• From a western medical perspective, psychotherapy has been marginalized. It’s interesting to me that the “new integrated approaches” seem to be discovering paradigms that therapists internalized a long time ago. I guess we should be glad that what we know is becoming more valued but I agree that it does sting to have established perspectives and strategies touted as tthis amazing new thing called Mind-Body Medecine.

      • Hmmmm. While I understand and appreciate all the responses. I have to say, that as a general practitioner, I found the video clip an enticing reminder of all I have yet to learn about creative arts and therapy. Most therapists would understand the difference between a general tool for augmenting exploration with appropriate client,s and the vast amount of schooling and intricate realities of Art or other creative therapies. In sum, I appreciate the reminder of the power of a new approach to augment my strengths as a therapist, and the reminder of a wonderful new direction to go in obtaining CEU’s to further my appreciation of creative therapies so I may refer clients as is appropriate to a more skilled therapist. Thank you everyone for providing these valuable clips.

        Mary Logan, MPA, MA, LMHC

  2. Karen Sonnenberg says:

    I used to always get a notification from Psychotherapy Networker when I could listen from Friday to Tuesday to certain workshops/lectures. I wonder if we could still get that?

    • Psychotherapy Networker says:

      The free rebroadcasts are now only available for 24 hours after each session’s initial broadcast. Registration for the free rebroadcasts closes once the webcast series has begun, so they are no longer available for the Mind-Body series. When we begin advertising a new series, you’ll find instructions for free rebroadcast registration on the series landing page.

  3. What a great clip. It’s oftentimes critical to get people out of their left brain, which is the reason equine somatic psychotherapy work is so powerful.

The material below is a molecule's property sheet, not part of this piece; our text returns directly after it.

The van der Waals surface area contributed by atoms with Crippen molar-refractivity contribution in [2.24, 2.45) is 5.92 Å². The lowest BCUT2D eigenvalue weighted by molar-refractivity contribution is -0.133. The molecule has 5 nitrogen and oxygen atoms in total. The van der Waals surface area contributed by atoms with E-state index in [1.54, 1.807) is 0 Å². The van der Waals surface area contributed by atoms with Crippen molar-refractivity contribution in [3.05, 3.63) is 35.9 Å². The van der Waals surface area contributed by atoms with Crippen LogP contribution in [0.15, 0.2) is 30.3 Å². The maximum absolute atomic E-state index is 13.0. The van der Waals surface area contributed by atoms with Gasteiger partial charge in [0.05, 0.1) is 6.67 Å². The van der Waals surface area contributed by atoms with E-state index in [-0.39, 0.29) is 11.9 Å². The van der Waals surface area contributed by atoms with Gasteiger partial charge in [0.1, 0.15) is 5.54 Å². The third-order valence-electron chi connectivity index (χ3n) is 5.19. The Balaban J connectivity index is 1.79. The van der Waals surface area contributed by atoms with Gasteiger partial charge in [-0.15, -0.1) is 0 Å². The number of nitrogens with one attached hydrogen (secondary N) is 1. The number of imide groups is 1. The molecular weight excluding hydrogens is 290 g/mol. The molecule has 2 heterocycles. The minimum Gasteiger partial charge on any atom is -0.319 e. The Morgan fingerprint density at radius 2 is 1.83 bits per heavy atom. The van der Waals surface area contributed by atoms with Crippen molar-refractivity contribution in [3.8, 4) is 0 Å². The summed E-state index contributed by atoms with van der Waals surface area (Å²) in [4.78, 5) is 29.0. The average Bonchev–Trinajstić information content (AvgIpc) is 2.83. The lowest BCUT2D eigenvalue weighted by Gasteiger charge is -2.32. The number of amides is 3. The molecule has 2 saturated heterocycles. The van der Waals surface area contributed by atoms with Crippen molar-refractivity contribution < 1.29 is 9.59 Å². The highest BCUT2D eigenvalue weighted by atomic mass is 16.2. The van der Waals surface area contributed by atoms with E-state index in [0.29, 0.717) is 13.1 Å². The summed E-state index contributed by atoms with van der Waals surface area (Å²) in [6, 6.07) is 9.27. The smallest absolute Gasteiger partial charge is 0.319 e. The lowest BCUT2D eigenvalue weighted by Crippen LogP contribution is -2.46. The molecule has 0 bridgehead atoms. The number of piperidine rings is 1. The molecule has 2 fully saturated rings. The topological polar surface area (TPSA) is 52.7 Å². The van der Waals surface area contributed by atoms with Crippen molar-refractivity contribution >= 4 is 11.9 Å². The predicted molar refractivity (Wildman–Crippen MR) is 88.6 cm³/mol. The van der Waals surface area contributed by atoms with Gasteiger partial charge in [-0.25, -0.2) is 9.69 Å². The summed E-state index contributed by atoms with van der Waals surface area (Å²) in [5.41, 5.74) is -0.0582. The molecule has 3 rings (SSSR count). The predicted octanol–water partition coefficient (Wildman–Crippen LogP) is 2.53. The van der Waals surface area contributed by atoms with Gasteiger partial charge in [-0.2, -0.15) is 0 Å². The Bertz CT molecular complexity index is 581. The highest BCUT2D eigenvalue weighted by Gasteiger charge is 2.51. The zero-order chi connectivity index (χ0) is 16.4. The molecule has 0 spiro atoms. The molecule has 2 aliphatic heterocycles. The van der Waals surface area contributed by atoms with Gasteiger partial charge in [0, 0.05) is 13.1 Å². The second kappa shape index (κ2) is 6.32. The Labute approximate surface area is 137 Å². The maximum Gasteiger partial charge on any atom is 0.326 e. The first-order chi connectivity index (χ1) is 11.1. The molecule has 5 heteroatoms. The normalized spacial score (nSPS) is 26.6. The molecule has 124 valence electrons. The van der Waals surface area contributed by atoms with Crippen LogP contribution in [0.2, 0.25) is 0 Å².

4. Theodore A Hoppe says:

    Let’s begin by asking whether the term “depression” is still useful. It has become the catch all phrase of MI.
    Next, notice that most treatments, that are not pharma related, involve a new relationship(s); therapists, companion dogs, instructors.
    Finally, have a look at Robert Whitaker’s research. His claim is that depression has gone from being an episodic illness in the 60′s, to a chronic illness that requires a lifetime on medication and or therapy.
    There is no secret to treating “depression”; if it fires together, it wirings together.
    Depression would be well served if it provided a model of wellness ( in addiction-speak “recovery”) and a “sponsor.”

    • Theresa Sherrod says:

      I would like to add that “pharma” treatments also “require”, or at least are optimized, by a relationship; without it, their effectiveness suffers. Doctors of all kinds through centuries and cultures have relied on this. A placebo effect is in truth a wonderful demonstration of the strength of mind-body interdependency. Non-biologicl approaches may also be tried in the absence of a relationship. Self-help (bibiliotherapy, exercise and other movement therapies, journaling and many art forms, meditation) can be very effective – only a relationship with the self, perhaps, is required.

  5. Andrea Hutter says:

    I also found this clip interesting and am sorry that I no longer receive notifications about “free” listening to the series advertised. I found the free broadcasts extremely useful and as a volunteer counsellor in the UK cannot afford to pay for the series.

  6. How can I get a record (video preferably) of James Gordon’s presentation ? Can I purchase such a video ?
    Thanks a lot in advance !

    • Psychotherapy Networker says:

      Unfortunately, we do not sell individual sessions from our webcast series, and the videos are only available online when you purchase the series.